Journalists in Burma believe their government is failing to defend media freedom despite the transition from harsh military rule to the elected government of Aung San Suu Kyi, according to a survey published to mark World Press Freedom Day on Thursday.
Activist group Free Expression Myanmar and its partner organisations interviewed 200 journalists between January and April, finding almost half believed they had less freedom as journalists than a year earlier.
“Journalists are frustrated by the government’s failure to implement its election manifesto commitments to increase media freedom,” the group said in a report on its survey.
Asked to rate the government’s success on defending media freedom, 79 percent of journalists questioned for the survey answered “low” or “very low.”
The government’s main spokesman, Zaw Htay, referred Reuters’ questions about the survey results to the Information Ministry.
Reuters contacted three officials at the Ministry of Information, who all declined to comment and referred questions to other officials.
The military ruled Burma for nearly 50 years but handed over the reins of government to Nobel laureate Suu Kyi in early 2016. The military retains control of government ministries responsible for security, including interior and defence.
Police arrested two Reuters reporters on Dec. 12 and they face up to 14 years in prison under accusations they breached the colonial-era Official Secrets Act.
The survey comes after Paris-based Reporters Without Borders last week moved Burma down in its annual press freedom index by six places to 137th out of 180 nations, citing legal action against journalists and restrictions on access to conflict-affected areas.
“Journalists increasingly believe that the government, including the military, is the greatest threat to media freedom in Myanmar, both through its continued use of old oppressive laws which it has no real plans to amend and its adoption of new oppressive laws,” the group said in its report.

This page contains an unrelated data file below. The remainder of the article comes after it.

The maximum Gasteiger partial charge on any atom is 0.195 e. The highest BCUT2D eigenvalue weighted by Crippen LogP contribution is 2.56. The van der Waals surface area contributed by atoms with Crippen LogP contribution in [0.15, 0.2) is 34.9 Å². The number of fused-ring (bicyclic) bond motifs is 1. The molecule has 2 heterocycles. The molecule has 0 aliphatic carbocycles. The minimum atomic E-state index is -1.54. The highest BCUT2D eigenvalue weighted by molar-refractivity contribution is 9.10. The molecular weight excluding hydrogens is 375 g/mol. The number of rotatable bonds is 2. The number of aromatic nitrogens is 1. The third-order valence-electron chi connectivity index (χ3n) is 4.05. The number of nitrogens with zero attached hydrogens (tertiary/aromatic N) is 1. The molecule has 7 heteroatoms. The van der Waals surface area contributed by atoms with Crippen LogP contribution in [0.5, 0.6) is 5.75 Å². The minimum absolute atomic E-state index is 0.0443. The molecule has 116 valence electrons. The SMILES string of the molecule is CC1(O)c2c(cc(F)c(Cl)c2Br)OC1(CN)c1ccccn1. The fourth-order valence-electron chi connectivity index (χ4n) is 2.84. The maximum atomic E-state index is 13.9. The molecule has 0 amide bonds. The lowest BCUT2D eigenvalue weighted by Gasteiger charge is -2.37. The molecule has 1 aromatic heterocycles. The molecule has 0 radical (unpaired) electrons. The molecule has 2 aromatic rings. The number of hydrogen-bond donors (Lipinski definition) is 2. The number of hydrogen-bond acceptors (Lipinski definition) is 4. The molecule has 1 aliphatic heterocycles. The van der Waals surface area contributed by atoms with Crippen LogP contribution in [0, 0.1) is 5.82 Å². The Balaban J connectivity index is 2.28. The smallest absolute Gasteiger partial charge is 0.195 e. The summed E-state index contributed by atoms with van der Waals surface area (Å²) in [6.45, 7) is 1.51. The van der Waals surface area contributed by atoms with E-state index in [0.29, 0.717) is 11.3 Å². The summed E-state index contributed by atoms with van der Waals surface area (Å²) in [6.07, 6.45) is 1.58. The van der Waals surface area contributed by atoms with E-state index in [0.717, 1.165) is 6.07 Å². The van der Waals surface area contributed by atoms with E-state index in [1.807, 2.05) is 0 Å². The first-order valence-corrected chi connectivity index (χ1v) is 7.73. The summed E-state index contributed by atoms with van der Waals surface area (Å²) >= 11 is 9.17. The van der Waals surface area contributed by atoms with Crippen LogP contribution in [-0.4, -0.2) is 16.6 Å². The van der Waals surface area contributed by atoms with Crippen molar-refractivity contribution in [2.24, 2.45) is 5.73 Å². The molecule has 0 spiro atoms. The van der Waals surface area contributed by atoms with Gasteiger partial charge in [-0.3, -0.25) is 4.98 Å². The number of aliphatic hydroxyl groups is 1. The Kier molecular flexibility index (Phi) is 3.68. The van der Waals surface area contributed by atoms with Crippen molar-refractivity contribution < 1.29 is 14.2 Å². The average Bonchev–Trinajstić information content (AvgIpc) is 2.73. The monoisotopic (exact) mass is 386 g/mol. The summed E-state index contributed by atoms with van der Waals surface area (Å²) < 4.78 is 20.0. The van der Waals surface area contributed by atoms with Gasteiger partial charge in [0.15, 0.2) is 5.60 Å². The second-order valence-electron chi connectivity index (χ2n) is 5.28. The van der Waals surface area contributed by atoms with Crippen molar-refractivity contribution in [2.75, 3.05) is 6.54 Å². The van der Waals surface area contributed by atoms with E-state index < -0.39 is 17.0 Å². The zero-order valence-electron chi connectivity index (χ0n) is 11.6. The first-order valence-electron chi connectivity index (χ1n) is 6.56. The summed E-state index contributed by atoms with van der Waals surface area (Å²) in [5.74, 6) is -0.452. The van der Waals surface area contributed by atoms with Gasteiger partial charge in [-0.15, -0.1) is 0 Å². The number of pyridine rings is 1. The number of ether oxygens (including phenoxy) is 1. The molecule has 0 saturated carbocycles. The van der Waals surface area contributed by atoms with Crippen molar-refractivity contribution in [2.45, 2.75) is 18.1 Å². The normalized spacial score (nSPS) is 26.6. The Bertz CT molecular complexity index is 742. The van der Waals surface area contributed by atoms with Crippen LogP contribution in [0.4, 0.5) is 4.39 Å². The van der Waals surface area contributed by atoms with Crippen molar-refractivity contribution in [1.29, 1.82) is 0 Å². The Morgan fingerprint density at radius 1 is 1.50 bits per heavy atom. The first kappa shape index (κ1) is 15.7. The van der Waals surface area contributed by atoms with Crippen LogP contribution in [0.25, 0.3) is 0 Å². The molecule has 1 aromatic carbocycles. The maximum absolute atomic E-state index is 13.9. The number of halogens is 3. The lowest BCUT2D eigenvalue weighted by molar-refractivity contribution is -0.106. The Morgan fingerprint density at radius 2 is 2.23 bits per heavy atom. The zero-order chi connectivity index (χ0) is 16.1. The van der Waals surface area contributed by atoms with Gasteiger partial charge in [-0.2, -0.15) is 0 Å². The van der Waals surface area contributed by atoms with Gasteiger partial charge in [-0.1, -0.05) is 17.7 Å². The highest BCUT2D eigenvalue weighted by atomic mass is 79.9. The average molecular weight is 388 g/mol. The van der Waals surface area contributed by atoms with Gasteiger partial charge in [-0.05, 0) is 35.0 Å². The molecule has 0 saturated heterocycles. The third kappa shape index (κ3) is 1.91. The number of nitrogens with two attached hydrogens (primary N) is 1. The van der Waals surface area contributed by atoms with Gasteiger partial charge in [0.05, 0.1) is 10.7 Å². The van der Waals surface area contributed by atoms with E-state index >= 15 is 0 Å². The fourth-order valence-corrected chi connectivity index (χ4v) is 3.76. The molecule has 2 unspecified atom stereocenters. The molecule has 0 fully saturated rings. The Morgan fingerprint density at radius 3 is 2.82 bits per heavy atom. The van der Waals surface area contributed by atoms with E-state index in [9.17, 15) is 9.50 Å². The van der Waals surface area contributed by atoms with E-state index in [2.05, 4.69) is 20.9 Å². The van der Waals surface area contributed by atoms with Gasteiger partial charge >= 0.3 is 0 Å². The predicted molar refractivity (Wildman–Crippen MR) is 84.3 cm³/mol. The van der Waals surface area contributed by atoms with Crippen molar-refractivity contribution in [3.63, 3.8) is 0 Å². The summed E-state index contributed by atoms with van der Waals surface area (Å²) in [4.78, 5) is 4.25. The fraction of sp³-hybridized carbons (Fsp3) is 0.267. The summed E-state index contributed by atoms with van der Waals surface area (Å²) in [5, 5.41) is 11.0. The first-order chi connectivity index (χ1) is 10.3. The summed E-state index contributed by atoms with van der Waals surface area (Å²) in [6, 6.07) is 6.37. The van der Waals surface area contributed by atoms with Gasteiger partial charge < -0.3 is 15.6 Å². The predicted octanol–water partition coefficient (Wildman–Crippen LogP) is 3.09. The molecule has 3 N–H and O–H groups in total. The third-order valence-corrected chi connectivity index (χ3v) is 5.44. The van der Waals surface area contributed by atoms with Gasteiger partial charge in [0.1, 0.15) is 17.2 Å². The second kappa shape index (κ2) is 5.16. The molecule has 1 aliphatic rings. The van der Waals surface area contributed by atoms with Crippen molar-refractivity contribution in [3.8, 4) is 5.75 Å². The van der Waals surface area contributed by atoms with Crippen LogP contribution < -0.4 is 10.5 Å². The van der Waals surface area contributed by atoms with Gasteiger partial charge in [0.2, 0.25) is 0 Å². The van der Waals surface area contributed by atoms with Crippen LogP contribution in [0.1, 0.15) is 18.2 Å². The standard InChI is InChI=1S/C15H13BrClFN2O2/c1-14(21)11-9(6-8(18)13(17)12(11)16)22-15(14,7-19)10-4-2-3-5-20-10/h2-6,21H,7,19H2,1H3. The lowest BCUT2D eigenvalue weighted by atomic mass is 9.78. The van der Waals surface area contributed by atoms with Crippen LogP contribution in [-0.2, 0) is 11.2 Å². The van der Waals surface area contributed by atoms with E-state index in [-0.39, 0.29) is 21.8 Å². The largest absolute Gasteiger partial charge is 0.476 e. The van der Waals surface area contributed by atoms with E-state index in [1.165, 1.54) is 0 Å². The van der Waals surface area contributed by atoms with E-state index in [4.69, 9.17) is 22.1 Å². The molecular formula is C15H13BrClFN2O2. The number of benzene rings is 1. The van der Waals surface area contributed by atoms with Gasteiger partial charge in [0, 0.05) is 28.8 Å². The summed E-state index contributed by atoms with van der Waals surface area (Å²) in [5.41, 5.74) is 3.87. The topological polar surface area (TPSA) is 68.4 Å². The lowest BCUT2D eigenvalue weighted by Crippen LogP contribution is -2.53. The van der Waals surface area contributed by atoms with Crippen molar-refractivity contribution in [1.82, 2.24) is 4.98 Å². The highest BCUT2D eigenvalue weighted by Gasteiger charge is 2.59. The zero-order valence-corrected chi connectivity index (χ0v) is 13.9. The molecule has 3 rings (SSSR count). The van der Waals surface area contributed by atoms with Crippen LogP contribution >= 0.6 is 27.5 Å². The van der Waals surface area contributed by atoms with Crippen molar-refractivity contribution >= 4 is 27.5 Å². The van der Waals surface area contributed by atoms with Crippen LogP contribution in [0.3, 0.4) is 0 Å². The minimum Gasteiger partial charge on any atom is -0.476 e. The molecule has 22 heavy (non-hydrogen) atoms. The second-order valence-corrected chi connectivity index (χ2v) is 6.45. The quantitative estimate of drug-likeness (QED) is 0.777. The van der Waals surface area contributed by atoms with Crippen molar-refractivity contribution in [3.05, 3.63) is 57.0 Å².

Several journalists have faced legal action in connection with their work over the past year or more, but according to Advocacy group Athan, or “voice,” the two Reuters journalists — Wa Lone, 32, and Kyaw Soe Oo, 28 — are the only reporters in detention.
Several US lawmakers expressed solidarity with Wa Lone and Kyaw Soe Oo, and other imprisoned journalists, to mark World Press Freedom Day. Nine US senators signed a letter to the two men promising to continue to urge the country’s authorities to release them and drop all charges.
A court is holding hearings to decide whether the two Reuters journalists will face trial for allegedly handling secret government documents.
At the time of their arrest, the reporters had been working on an investigation into the killing of 10 Rohingya Muslim men and boys in a village in western Burma’s Rakhine State.
The killings took place during an army crackdown that United Nations agencies say sent nearly 700,000 people fleeing to Bangladesh.
“Press Freedom Day is very meaningful for us,” Wa Lone told reporters on the steps of a Yangon court on Wednesday, following the most recent hearing.
“We know how important it is because we spend every day in prison.”